After one too many reboots due to Microsoft Office glitches, I downloaded OpenOffice.org. Then, my theme song became
"Happy days are here again."
That happened in 2001, which makes me a relatively early adopter of the OpenOffice.org office suite. But, I'm a relative latecomer when it comes to getting "hooked" on open source software (OSS), as the following three stories from fellow OSS converts shows.
Before I turn the mike over to other OSS enthusiasts, I have to say that I'd used and liked Linux for six years before trying OpenOffice.org. But, I wasn't an open source fanatic until I used OpenOffice and bid farewell MS Office's quirks, like its on-again, off-again relationship with my keyboard. So, since 2001, I've been eagerly downloading OSS, playing with it and using it whenever possible.
Now, let's check out how IT pros Steve Shah, Joel Sweatte and Don Godfrey got the OSS bug.
How OSS saved Steve Shah, ex-pirate
A computer hobbyist during his teen years, Shah became a Unix fan during his college years. He used SCO Unix at his day job and SunOS on the IPX machines at school. Then, around 1993, his university was one of the first to adopt Linux and open source software for its lab machines. That was a revelation for Shah because -- as a teen -- his curiosity about the inner workings of software had led him to "pirate" a bit of code here and there. Via Linux and OSS, Shah found software that he could examine and change … legally. He was hooked.
"I backed up all of the programs and papers I had written from my huge 340 MB hard disk and installed [Linux] 0.99," Shah said.
Open source software became critically important to Shah as he wrote more software and administered more systems. "Troubleshooting closed systems with closed software can be tricky," he said. "Having to accept broken code is frustrating, especially when your user is sitting in front of you wondering why he can't get his work done."
With OSS, Shah found that developers didn't make false claims about their creations' capabilities. Also, he could tackle bugs and porting issues without waiting for a vendor to respond.
Shah looks forward to more development of OSS and to proprietary vendors releasing more code to open source. "Not all open source products can do or support what I need them to," he said. "Not all closed sourced products offer the features, flexibility and customization I need for a given project." So, he's got to make peace between and use both proprietary and open source software to get his job done.
Don Godfrey: Without OSS, Windows is broken
Don Godfrey got a total-emersion course in open source software and learned to love the language. Unschooled in both Linux and Unix, he was hired by Apropos Retail Management Systems and put together a project team. That team had to deploy Apropos' point-of-sale software on Linux, a new undertaking in the world of POS systems.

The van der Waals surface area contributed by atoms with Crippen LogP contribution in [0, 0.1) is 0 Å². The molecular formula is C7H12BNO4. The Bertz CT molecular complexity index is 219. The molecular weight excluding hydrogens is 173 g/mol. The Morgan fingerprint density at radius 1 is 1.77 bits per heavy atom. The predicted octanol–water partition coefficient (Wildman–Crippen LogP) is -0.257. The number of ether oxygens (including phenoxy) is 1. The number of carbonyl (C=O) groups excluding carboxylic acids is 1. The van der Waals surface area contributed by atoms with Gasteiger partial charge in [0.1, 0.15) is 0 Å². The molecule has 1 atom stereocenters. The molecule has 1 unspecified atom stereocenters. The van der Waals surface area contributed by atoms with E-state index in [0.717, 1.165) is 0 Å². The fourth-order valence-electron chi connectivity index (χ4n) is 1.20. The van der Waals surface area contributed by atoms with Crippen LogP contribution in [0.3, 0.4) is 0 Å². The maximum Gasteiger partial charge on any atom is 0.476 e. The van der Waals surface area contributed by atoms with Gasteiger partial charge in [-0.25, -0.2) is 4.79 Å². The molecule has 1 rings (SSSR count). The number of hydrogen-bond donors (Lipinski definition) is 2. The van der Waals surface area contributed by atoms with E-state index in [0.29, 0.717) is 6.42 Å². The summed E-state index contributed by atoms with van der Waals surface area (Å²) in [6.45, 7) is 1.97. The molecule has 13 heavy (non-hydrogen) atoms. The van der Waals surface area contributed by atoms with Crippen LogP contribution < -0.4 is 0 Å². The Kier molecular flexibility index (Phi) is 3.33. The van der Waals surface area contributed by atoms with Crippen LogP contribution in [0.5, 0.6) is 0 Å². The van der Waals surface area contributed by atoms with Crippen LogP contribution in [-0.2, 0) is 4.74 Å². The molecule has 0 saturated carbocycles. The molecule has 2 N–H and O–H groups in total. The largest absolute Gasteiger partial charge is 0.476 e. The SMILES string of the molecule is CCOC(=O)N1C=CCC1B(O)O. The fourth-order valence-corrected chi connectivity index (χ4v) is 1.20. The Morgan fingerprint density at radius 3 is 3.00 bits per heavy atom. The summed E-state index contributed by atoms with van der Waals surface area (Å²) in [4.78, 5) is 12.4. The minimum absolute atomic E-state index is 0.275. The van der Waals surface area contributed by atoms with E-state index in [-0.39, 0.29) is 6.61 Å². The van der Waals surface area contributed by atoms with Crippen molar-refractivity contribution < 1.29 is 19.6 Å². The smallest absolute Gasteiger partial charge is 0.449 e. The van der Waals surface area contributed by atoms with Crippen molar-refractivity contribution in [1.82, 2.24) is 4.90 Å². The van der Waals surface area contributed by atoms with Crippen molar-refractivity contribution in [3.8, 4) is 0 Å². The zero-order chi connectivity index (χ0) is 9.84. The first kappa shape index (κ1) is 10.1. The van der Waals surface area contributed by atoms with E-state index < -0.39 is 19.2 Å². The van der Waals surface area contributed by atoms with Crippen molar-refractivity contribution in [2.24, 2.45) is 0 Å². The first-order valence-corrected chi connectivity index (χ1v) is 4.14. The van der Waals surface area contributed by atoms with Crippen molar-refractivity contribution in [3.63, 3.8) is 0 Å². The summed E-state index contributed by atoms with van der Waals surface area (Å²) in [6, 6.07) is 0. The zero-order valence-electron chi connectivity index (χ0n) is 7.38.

Godfrey found himself in the land of GNU, awk, grep and sed utilities. "I was amazed at their versatility and power," he said. Wanting more, he searched for the same tools for his Windows 98 desktop. Disappointment followed. There were rudimentary awk and sed utilities for Windows, but they were too awkward to use.
After more examination, Godfrey decided to put Cygwin's bash shell on his desktop. He figured that with Cygwin, he could get the same horsepower on the Windows 98 desktop as he got on Apropos' Linux servers. By golly, he was right.
"I now run a duel-boot Mandrake Linux 9.2 on Windows 2000 system for my PC," he said. The Linux side is much easier to use for such open source tools as Perl, sed, awk, grep and for open source applications like PostgresSQL and MySQL databases. A real boon, he said, "is being able to use vi, instead of the weird editing tools available with Windows."
Since Godfrey's first exposure to open source tools in the mid-1990s, Windows versions of some of his favorite open source tools have been released. This OSS convert said: "If open source people hadn't made Windows versions of sed, awk, and grep and hadn't ported Perl to Windows, Windows would be completely worthless."
Joel Sweatte: Getting hooked while finding a cure
Joel Sweatte's search for a cure for a former employer's e-mail quota problems brought him to open source software. The company's employees could get to information, including large presentations or spreadsheets, or testing or analyzing data. His team pulled 10 old PCs, already shrink-wrapped for disposal, and built one good machine from pieces and parts.
Onto the madeover PC, they loaded Linux, squirell mail and some open source security tools. Then, they put it in the DMZ, the demilitarized zone between any two policy-enforcing components, and set up accounts for internal users and customers.
"The net investment was the time for our Linux admin to build and deploy the solution," Sweatte said.
Two years later, that system was still running strongly in production. Another year down the road, the hardware was upgraded, but the software configuration -- all open source -- remained as it was from Day 1. There was never a system failure due to software." It was a cheap, elegant, dependable solution that worked," he said.
Besides being inexpensive, the system was a hit with users. "They didn't have to mess with FTP; they just used the drop-box system like e-mail, as in drag-and-drop," Sweatte added.
Sweatte was sold on open source software, too, and is now a frequent user. The success of that first experiment, Sweatte said, gave open source "a lot of legitimacy for use further exploits," he added.